June 3, 2021
Structured journalism is a growing form of journalism that publishes news content as entries in a database, enabling users to explore the content in ways that reveal trends and patterns and create new stories and visualizations. Instead of a single news story that repeats material from previous stories, structured journalism often uses short updates about the new developments that can be combined with previous updates.
It’s been described as “atomized” journalism because it dices the news down to individual events or statements that can be viewed separately, combined into a narrative or summarized in helpful ways.
Some forms of structured journalism such as movie reviews or political fact-checks provide ratings that enable readers to search, sort the content and see tallies of published work. This enables a reader to see a politician’s report card from fact-checks or to sort for recent movie reviews that have gotten glowing reviews.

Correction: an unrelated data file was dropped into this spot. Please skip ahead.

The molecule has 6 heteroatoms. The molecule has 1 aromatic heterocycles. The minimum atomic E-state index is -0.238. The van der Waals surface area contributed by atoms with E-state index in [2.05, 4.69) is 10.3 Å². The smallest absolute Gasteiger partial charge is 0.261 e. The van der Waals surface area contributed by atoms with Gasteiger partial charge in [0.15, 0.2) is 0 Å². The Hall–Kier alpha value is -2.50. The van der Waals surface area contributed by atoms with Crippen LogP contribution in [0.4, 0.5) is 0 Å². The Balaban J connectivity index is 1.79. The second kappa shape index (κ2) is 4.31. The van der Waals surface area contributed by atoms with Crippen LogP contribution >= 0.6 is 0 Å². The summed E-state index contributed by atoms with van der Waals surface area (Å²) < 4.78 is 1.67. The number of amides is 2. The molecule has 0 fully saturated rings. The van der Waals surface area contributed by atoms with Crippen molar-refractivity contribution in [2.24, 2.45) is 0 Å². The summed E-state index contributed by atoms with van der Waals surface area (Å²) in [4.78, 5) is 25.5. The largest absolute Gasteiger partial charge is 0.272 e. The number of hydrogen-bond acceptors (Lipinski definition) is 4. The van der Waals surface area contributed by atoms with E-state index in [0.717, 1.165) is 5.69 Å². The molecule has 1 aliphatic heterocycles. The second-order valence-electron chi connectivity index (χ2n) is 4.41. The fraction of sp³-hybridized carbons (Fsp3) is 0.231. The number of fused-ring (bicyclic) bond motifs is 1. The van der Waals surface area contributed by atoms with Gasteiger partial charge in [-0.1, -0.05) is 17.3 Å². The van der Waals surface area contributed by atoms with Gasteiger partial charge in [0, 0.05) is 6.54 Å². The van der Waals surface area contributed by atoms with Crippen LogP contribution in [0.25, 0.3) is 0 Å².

Structured journalism is different than data journalism. In data journalism, the writer uses content from the database to enhance a traditional story. In structured journalism, the database IS the story. The individual database entries — which can be incidents of crime, political fact-checks or movie reviews — are the story form.
Publishing in a database might sound dry, but structured journalism can be powerful and lively. For example, the Marshall Project’s Next to Die feature uses a simple structured approach and stark graphics to provide a dramatic countdown for prisoners on death row. PolitiFact’s structured approach allows readers to see when a politician has received a “Pants on Fire” rating.
Computer programmer Adrian Holovaty described the fundamental ideas behind structured journalism in a September 2006 article by noting that most material collected by journalists is “structured information: the type of information that can be sliced-and-diced, in an automated fashion, by computers”. For him, a key difference is that traditional journalism produces articles as the final product while structured journalism produces smaller pieces of content that are continually updated and improved.